To prevent the spread of the coronavirus, we’re moving many activities out of doors. This goes for food and drink, of course, but is also exemplified by the vogue for outdoor sports, the revival of the drive-in cinema and the growing popularity of cycling and walking. For now, this is a temporary effect of the pandemic, but part of the rediscovered “outdoor economy” will remain in the coming years. This is partly because some will feel lasting fear of the coronavirus and other viruses that dwell indoors, but also because we’re learning to revalue the fresh outside air and are unlikely to relapse into our old indoor practices.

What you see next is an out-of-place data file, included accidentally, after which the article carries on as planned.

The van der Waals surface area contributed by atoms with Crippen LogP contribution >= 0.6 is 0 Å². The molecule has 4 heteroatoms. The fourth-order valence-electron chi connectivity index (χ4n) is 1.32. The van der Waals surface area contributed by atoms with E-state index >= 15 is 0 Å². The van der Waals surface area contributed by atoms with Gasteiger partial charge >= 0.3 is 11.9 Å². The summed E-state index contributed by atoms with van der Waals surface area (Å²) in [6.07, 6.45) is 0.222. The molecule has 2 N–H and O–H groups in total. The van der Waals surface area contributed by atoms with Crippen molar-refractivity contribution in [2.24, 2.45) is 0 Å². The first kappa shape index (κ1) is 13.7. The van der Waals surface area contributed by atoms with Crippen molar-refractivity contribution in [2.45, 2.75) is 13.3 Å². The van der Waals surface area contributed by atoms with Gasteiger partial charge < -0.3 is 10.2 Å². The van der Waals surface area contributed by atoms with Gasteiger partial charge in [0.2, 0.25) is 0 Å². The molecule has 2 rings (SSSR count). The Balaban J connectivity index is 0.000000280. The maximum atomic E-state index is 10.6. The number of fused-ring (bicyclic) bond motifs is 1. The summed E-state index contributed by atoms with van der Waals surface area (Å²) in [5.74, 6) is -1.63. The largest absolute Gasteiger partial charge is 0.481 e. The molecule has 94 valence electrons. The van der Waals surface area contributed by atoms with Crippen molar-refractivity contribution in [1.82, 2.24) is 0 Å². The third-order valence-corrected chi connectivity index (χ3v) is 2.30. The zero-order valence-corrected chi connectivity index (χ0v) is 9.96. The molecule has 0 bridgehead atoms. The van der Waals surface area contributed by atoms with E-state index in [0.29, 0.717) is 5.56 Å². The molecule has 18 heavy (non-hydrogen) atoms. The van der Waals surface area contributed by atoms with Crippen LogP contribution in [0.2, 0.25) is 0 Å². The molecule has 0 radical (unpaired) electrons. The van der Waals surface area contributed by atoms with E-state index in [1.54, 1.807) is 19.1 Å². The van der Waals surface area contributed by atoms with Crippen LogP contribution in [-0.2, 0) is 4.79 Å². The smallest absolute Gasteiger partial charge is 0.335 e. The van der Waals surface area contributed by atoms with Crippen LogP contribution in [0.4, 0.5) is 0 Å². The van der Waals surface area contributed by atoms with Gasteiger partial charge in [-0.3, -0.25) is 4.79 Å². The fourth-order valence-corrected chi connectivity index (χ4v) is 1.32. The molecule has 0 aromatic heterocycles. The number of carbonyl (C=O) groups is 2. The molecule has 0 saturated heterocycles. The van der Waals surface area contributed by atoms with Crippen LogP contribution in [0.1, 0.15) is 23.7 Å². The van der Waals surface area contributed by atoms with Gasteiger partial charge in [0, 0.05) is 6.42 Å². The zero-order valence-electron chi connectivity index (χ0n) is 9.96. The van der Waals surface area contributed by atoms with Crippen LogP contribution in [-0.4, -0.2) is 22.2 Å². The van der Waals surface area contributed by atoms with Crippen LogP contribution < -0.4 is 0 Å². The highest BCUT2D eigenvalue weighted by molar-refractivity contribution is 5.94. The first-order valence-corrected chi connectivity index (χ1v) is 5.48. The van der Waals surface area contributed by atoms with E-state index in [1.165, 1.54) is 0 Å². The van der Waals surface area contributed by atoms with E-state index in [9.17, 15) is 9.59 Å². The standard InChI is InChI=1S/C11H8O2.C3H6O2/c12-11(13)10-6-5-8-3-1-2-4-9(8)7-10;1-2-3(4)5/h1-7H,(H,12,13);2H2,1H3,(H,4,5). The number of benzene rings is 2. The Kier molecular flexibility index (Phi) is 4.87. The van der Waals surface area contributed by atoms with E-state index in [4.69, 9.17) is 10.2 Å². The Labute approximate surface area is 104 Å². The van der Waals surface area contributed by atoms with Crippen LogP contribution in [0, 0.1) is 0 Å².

The outdoor economy is strongly dependent on (extreme) weather conditions and this is part of the reason why accurate weather forecasts are rising in value for consumers, governments and business. In the long term, this movement may also give shape to new (and at the same time traditional) architecture, in which the sharp distinction between inside and outside will dissolve and the public space will once again be organized with a (weather-proof) life outdoors in mind.